Date: Mar 15, 2022
Magazine:
March/April 2022

By Sonia Salas, WG Assistant Vice President of Science

The fresh produce industry exists to offer safe and nutritious food. Many investments and controls continue to be implemented with the goal of enhancing fresh produce safety. Contamination can come from different sources on and outside the farm, including agricultural water. Therefore, knowing how to manage water quality is critical to reducing produce safety risks during fresh produce production. However, questions remain regarding agricultural water management and where it is heading.

In addition to the risk associated with various water sources, the FAO/WHO committee also recognized the impact of irrigation timing on the fate of pathogens if they were introduced onto the crop via contaminated water. The committee noted that “pathogens have been shown to decline with time following cessation of irrigation before harvest,” and acknowledged that the influence of different irrigation systems was not well understood or studied but that overhead irrigation was likely riskier than any subsurface irrigation.

Food safety practices from the early 2000s to today have rapidly matured, consequently adding significant cost and complexity to food safety and irrigation management. Between April 2006 and April 2007, the leafy green industry’s approach to irrigation water safety moved from a voluntary system of recommended good agricultural practices to a mandatory system of measuring prior to use and monitoring during use to manage microbial water quality using science-based standards.

The leafy greens industry in California and Arizona has recognized the risk of contamination related to water sources along with the timing and method of irrigation and is committed to continuous improvement. The Leafy Greens Marketing Agreement (LGMA) members have adopted food safety metrics that are routinely reviewed and modified. The most recent modifications in 2019 and 2020 addressed agricultural irrigation water by implementing significant changes to further minimize the potential for irrigation water contaminating a field. Rather than only relying on testing and monitoring to ensure the safety of water sources, distribution systems and suitability for intended use, the LGMAs adopted a rigorous risk assessment protocol, limited the use of certain types of waters, enacted timing restrictions and required treatment of select waters in the field. Today, the LGMA-approved metrics embody the most stringent requirements for the use of agricultural irrigation water in the United States.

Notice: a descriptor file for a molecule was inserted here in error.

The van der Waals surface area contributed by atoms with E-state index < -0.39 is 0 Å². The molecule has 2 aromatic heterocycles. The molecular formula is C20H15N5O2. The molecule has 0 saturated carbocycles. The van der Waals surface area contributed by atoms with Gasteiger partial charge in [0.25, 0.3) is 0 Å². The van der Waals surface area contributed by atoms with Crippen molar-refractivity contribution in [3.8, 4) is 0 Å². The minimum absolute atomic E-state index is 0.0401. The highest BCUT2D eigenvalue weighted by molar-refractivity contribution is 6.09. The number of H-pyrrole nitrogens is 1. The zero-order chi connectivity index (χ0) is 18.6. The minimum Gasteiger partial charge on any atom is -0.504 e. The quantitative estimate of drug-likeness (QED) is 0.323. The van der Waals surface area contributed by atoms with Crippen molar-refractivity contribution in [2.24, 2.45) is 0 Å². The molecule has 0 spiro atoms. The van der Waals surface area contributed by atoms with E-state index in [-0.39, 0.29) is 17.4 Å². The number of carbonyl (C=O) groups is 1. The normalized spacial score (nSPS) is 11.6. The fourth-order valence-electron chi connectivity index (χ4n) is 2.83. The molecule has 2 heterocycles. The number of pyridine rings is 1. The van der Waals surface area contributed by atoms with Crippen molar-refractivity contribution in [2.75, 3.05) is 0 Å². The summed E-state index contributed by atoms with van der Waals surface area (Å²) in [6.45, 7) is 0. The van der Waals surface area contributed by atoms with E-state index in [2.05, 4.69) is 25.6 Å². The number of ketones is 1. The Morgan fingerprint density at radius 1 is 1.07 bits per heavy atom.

On Dec. 2, 2021, the U.S. Food and Drug Administration (FDA) announced the long-anticipated proposed changes to the agricultural water requirements (Subpart E) of the Produce Safety Rule. The agency is moving away from a prescriptive approach to a risk assessment-based approach for assessing agricultural water systems. This proposed approach provides flexibility but at the same time creates ambiguity when it comes to how each company conducts a hazard assessment.

As currently proposed, the new approach would require entities to comprehensively assess possible sources and routes by which known or “reasonably foreseeable hazards” are likely to be introduced in pre-harvest agricultural water and then apply mitigation measures. We expect diverse views on how entities define and manage “reasonably foreseeable hazards” and the burden to mitigate issues will fall heavily on the grower despite growers being unable to control adjacent land uses that can impact the quality and safety of agricultural water. We anticipate issues regarding what constitutes nearby areas, appropriate action(s), or mitigation measures that are not solely dependent on antimicrobial water treatments.

As the FDA moves towards a risk-based approach for managing agricultural water, we encourage the agency to work with federal, state and local agencies to support water quality and safety and consider their role and role of other users in water quality and safety. In addition, data-sharing and data analytics can play a key role in filling knowledge gaps and enhancing how farms manage agricultural water in the future. Western Growers will continue working with the produce industry to understand and address the risks associated with agricultural water through the use of data analytics, leading industry efforts and working with all stakeholders.

The role that data science and analytics play in filling knowledge gaps will provide insights and help improve the understanding of different aspects such as various water sources, application methods, and treatment and timing of water applications. Only through collaboration with agricultural neighbors in sharing knowledge, responsibility, and taking a holistic approach to managing water quality and safety can we support a sustainable and safe use of agricultural water.

WG Staff Contact

Sonia Salas
Assistant Vice President, Science
949-885-2251

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